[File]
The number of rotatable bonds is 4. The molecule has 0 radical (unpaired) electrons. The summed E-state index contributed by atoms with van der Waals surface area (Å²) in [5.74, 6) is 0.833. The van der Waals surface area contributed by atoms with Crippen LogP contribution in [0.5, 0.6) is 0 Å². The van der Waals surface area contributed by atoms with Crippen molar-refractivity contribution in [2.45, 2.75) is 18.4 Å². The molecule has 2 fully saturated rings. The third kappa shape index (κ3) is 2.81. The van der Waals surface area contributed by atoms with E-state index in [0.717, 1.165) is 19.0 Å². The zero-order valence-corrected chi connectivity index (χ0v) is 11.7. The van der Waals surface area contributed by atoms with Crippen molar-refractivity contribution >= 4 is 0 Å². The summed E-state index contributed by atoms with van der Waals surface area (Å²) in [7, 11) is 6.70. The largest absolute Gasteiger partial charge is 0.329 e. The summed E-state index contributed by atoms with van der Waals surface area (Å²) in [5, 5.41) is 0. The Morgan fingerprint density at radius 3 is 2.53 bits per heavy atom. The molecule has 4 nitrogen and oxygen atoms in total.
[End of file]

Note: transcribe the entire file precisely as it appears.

The number of rotatable bonds is 4. The molecule has 0 radical (unpaired) electrons. The summed E-state index contributed by atoms with van der Waals surface area (Å²) in [5.74, 6) is 0.833. The van der Waals surface area contributed by atoms with Crippen LogP contribution in [0.5, 0.6) is 0 Å². The van der Waals surface area contributed by atoms with Crippen molar-refractivity contribution in [2.45, 2.75) is 18.4 Å². The molecule has 2 fully saturated rings. The third kappa shape index (κ3) is 2.81. The van der Waals surface area contributed by atoms with E-state index in [0.717, 1.165) is 19.0 Å². The zero-order valence-corrected chi connectivity index (χ0v) is 11.7. The van der Waals surface area contributed by atoms with Crippen molar-refractivity contribution >= 4 is 0 Å². The summed E-state index contributed by atoms with van der Waals surface area (Å²) in [7, 11) is 6.70. The largest absolute Gasteiger partial charge is 0.329 e. The summed E-state index contributed by atoms with van der Waals surface area (Å²) in [5, 5.41) is 0. The Morgan fingerprint density at radius 3 is 2.53 bits per heavy atom. The molecule has 4 nitrogen and oxygen atoms in total.